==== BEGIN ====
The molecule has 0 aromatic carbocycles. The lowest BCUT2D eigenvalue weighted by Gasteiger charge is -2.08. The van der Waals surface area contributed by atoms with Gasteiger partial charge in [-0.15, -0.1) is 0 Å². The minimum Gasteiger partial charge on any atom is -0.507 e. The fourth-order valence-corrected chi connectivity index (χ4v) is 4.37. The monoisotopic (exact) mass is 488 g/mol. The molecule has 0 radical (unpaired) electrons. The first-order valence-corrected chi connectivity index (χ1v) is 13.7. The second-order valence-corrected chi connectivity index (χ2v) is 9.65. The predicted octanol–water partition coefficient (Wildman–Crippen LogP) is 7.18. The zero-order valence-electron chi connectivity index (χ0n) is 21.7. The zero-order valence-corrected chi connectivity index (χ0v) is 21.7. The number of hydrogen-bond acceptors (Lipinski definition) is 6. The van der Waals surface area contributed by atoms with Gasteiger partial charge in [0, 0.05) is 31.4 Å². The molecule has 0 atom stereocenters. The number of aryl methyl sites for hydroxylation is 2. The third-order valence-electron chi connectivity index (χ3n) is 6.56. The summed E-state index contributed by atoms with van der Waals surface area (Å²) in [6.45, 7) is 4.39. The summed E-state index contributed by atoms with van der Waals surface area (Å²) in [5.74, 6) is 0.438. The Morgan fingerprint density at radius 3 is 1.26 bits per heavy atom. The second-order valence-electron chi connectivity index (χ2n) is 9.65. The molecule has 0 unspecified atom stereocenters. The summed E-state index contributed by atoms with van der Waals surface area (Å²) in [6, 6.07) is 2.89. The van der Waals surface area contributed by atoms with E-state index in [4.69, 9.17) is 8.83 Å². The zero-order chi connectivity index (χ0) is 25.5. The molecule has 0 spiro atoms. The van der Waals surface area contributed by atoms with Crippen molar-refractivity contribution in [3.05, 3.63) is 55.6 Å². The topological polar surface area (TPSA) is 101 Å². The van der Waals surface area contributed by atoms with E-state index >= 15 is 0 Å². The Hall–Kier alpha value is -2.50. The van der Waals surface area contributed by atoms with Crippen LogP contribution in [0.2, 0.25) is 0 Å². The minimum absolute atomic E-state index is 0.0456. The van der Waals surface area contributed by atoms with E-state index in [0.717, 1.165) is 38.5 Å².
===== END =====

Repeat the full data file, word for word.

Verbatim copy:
The molecule has 0 aromatic carbocycles. The lowest BCUT2D eigenvalue weighted by Gasteiger charge is -2.08. The van der Waals surface area contributed by atoms with Gasteiger partial charge in [-0.15, -0.1) is 0 Å². The minimum Gasteiger partial charge on any atom is -0.507 e. The fourth-order valence-corrected chi connectivity index (χ4v) is 4.37. The monoisotopic (exact) mass is 488 g/mol. The molecule has 0 radical (unpaired) electrons. The first-order valence-corrected chi connectivity index (χ1v) is 13.7. The second-order valence-corrected chi connectivity index (χ2v) is 9.65. The predicted octanol–water partition coefficient (Wildman–Crippen LogP) is 7.18. The zero-order valence-electron chi connectivity index (χ0n) is 21.7. The zero-order valence-corrected chi connectivity index (χ0v) is 21.7. The number of hydrogen-bond acceptors (Lipinski definition) is 6. The van der Waals surface area contributed by atoms with Gasteiger partial charge in [0, 0.05) is 31.4 Å². The molecule has 0 atom stereocenters. The number of aryl methyl sites for hydroxylation is 2. The third-order valence-electron chi connectivity index (χ3n) is 6.56. The summed E-state index contributed by atoms with van der Waals surface area (Å²) in [6.45, 7) is 4.39. The summed E-state index contributed by atoms with van der Waals surface area (Å²) in [5.74, 6) is 0.438. The Morgan fingerprint density at radius 3 is 1.26 bits per heavy atom. The second-order valence-electron chi connectivity index (χ2n) is 9.65. The molecule has 0 unspecified atom stereocenters. The summed E-state index contributed by atoms with van der Waals surface area (Å²) in [6, 6.07) is 2.89. The van der Waals surface area contributed by atoms with E-state index in [4.69, 9.17) is 8.83 Å². The zero-order chi connectivity index (χ0) is 25.5. The molecule has 0 spiro atoms. The van der Waals surface area contributed by atoms with Crippen molar-refractivity contribution in [3.05, 3.63) is 55.6 Å². The topological polar surface area (TPSA) is 101 Å². The van der Waals surface area contributed by atoms with E-state index >= 15 is 0 Å². The Hall–Kier alpha value is -2.50. The van der Waals surface area contributed by atoms with Crippen LogP contribution in [0.2, 0.25) is 0 Å². The minimum absolute atomic E-state index is 0.0456. The van der Waals surface area contributed by atoms with E-state index in [0.717, 1.165) is 38.5 Å².